Volvo has announced the new Volvo XC90 will get, as standard, a clever run-off road protection package and has revealed a series of videos that show it works.

VOLVO HAS MOVED a step closer to making good on its promise that “no-one will be killed or seriously injured in a new Volvo car by 2020 (Vision 2020)” with the introduction, on the all-new Volvo XC90, of its run-off road protection package. Volvo says this package will be standard across the Volvo XC90 range.

So, what does ‘run-off road’ mean? According to Volvo, “Run-off road is a common accident type with different causes, such as driver inattentiveness, fatigue or poor weather conditions. For example, half of all traffic fatalities in the United States are road departure crashes, while in Sweden, single-vehicle accidents involve one-third of all fatal and severe injury crashes with passenger cars.

“Run-off road crashes are also very complex situations in which occupants often move in random directions – which puts high demands on the interior restraints.”

“Our solution focuses on keeping the occupants firmly in position and introducing unique ‘energy-absorbing’ functionality in the seat,” says Prof. Lotta Jakobsson, Senior Technical Specialist Safety at Volvo Cars Safety Centre.

“This counteracts spine injuries, which are serious and relatively frequent consequences of run-off road scenarios.”

“Studying our own extensive accident data, we discovered that the occupant’s posture during the load transfer through the spine is an important factor. In several of the cases, great occupant flexion was seen as an influencing factor. Anterior wedge fractures, resulting from a combination of axial load and flexion, are the most common spine injury in run-off road events together with compression fractures,” says Lotta Jakobsson.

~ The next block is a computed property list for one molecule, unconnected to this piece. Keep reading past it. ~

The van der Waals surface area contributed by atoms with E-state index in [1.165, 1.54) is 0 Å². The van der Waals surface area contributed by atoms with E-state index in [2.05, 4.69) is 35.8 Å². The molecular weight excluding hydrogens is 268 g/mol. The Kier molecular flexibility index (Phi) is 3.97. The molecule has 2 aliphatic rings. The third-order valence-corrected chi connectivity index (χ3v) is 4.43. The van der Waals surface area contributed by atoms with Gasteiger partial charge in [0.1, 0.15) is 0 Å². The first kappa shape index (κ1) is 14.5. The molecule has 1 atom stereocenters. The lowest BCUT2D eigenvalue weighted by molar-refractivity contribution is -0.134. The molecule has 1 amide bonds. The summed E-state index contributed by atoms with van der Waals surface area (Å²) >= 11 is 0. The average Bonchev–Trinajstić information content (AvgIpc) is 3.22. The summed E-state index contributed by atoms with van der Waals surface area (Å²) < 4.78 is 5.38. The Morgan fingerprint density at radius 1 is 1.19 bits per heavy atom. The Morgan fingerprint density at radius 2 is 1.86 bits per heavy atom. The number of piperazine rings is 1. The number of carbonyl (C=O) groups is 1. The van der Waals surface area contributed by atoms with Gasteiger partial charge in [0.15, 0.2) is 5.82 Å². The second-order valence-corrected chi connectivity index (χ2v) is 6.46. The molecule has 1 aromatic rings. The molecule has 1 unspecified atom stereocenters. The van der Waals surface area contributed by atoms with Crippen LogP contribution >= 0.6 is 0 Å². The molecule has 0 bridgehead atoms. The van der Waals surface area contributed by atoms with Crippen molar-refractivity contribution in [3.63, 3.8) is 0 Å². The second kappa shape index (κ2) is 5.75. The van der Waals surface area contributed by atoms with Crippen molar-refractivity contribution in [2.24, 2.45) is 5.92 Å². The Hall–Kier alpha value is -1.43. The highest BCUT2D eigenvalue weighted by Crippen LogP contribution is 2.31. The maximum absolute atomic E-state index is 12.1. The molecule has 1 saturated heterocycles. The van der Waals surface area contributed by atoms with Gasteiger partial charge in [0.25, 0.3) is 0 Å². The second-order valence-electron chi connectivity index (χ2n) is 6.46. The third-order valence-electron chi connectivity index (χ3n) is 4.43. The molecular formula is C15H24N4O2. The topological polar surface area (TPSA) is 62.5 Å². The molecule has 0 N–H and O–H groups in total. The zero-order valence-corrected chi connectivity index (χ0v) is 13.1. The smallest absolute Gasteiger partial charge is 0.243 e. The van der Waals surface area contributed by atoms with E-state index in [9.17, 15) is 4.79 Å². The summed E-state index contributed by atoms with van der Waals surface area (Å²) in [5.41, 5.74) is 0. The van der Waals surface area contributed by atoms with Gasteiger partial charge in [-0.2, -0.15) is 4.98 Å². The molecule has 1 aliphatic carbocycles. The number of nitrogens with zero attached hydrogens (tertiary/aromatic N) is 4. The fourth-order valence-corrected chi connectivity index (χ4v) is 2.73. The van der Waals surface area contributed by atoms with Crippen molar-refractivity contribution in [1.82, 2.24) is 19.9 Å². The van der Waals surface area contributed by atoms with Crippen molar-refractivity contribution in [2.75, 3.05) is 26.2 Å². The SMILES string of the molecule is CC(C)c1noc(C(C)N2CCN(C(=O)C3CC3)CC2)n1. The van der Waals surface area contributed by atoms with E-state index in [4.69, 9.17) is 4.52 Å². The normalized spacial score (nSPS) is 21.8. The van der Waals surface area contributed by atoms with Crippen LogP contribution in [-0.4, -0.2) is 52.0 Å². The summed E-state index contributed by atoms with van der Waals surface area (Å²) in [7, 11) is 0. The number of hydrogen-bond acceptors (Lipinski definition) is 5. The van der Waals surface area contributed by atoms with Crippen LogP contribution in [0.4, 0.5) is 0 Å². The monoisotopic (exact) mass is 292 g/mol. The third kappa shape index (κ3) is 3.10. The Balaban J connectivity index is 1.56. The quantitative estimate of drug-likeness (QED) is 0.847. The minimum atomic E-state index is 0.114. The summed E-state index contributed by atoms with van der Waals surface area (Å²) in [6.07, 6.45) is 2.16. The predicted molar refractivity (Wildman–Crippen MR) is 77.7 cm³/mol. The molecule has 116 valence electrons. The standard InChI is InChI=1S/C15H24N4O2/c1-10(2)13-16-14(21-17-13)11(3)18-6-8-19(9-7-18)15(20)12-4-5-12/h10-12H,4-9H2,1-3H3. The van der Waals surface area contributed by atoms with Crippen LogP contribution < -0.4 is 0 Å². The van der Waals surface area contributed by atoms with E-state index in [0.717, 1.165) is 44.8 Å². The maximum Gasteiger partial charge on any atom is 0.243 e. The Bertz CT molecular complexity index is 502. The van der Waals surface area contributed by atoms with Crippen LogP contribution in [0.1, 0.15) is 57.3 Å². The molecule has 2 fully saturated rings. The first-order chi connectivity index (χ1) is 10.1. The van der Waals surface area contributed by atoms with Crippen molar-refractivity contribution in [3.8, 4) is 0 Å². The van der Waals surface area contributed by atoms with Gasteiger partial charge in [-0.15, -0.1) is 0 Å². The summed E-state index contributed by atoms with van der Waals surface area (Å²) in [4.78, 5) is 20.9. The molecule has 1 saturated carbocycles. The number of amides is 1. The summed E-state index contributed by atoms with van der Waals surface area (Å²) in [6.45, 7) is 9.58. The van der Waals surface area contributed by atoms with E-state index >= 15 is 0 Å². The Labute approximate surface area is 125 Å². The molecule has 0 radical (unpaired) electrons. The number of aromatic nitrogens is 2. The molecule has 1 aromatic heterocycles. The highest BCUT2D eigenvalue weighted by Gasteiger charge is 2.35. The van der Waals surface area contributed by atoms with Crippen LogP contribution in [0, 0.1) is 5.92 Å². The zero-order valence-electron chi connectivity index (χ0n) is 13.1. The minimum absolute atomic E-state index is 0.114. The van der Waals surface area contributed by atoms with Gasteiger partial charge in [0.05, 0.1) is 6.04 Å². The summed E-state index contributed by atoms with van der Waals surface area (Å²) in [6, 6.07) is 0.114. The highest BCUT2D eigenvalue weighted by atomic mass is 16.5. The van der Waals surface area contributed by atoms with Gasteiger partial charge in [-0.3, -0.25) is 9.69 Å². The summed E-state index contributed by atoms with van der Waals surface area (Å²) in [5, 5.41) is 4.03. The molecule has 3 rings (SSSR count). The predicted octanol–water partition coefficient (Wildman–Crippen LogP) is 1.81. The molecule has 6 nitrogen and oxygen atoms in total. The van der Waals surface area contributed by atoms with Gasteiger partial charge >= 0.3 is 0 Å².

New XC90 gets clever run-off road protection

What’s the run-off road package include:

  • Using input from the car’s advanced sensor system, the technology is able to detect a run-off road scenario. The front safety belts are electrically tightened as much as possible to retract and keep the occupants in position. The pulling capacity of the safety belt retractor is 1mm/ms – which means it can retract 100mm of safety belt in only 0.1 seconds. The belts are firmly tightened as long as the car is in motion.
  • To help prevent spine injuries, energy-absorbing functionality between the seat and seat frame deforms mechanically to cushion the vertical forces that can arise when the car encounters a hard landing on terrain.

New XC90 gets clever run-off road protection

“By keeping the occupant in an upright posture while cushioning the impact, the vertical forces he or she is exposed to can be reduced by up to one-third. This helps to considerably lower the risk of the most serious and frequent spine injuries in these situations,” says Lotta Jakobsson.

To develop its run-off road safety package, Volvo developed three crash test methods, called ‘Ditch’, ‘Airborne’ and ‘Rough terrain’, for evaluating the consequences of various run-off road scenarios.

During the ‘Airborne’ method the vehicle runs off the road and becomes airborne at, say, 80km/h. The resulting impact of the vehicle landing, causes equivalent vertical forces that a fighter pilot experiences when using his ejection seat.

The ‘Ditch’ test is designed to replicate the bouncing movement when driving into an 80cm deep ditch and impacting an embankment, which causes high vertical forces, according to Volvo.

The ‘Rough road’ test simulates a bumpy ride on a rough track, producing substantial lateral rolling motions in combination with vertical and longitudinal vehicle motions.

Watch the videos of Volvo’s run-off road safety testing:



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